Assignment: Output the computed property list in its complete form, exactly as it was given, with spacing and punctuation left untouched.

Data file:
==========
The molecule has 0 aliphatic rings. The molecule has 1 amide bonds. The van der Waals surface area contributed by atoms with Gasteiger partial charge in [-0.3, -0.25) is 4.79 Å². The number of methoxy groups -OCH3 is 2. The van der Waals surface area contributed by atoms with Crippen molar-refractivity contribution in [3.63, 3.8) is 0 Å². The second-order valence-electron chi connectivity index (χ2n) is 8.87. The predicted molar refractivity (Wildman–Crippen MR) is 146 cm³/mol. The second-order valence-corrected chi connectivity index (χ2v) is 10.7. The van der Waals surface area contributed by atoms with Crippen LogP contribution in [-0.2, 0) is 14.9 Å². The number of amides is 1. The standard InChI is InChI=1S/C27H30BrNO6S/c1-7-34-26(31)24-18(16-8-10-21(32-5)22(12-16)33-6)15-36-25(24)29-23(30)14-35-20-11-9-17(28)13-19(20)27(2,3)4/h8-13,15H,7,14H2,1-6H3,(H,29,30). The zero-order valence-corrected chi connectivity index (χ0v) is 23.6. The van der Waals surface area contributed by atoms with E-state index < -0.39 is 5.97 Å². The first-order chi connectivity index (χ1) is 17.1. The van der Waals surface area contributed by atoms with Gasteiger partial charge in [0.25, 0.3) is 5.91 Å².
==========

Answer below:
The molecule has 0 aliphatic rings. The molecule has 1 amide bonds. The van der Waals surface area contributed by atoms with Gasteiger partial charge in [-0.3, -0.25) is 4.79 Å². The number of methoxy groups -OCH3 is 2. The van der Waals surface area contributed by atoms with Crippen molar-refractivity contribution in [3.63, 3.8) is 0 Å². The second-order valence-electron chi connectivity index (χ2n) is 8.87. The predicted molar refractivity (Wildman–Crippen MR) is 146 cm³/mol. The second-order valence-corrected chi connectivity index (χ2v) is 10.7. The van der Waals surface area contributed by atoms with Crippen LogP contribution in [-0.2, 0) is 14.9 Å². The number of amides is 1. The standard InChI is InChI=1S/C27H30BrNO6S/c1-7-34-26(31)24-18(16-8-10-21(32-5)22(12-16)33-6)15-36-25(24)29-23(30)14-35-20-11-9-17(28)13-19(20)27(2,3)4/h8-13,15H,7,14H2,1-6H3,(H,29,30). The zero-order valence-corrected chi connectivity index (χ0v) is 23.6. The van der Waals surface area contributed by atoms with E-state index < -0.39 is 5.97 Å². The first-order chi connectivity index (χ1) is 17.1. The van der Waals surface area contributed by atoms with Gasteiger partial charge in [0.25, 0.3) is 5.91 Å².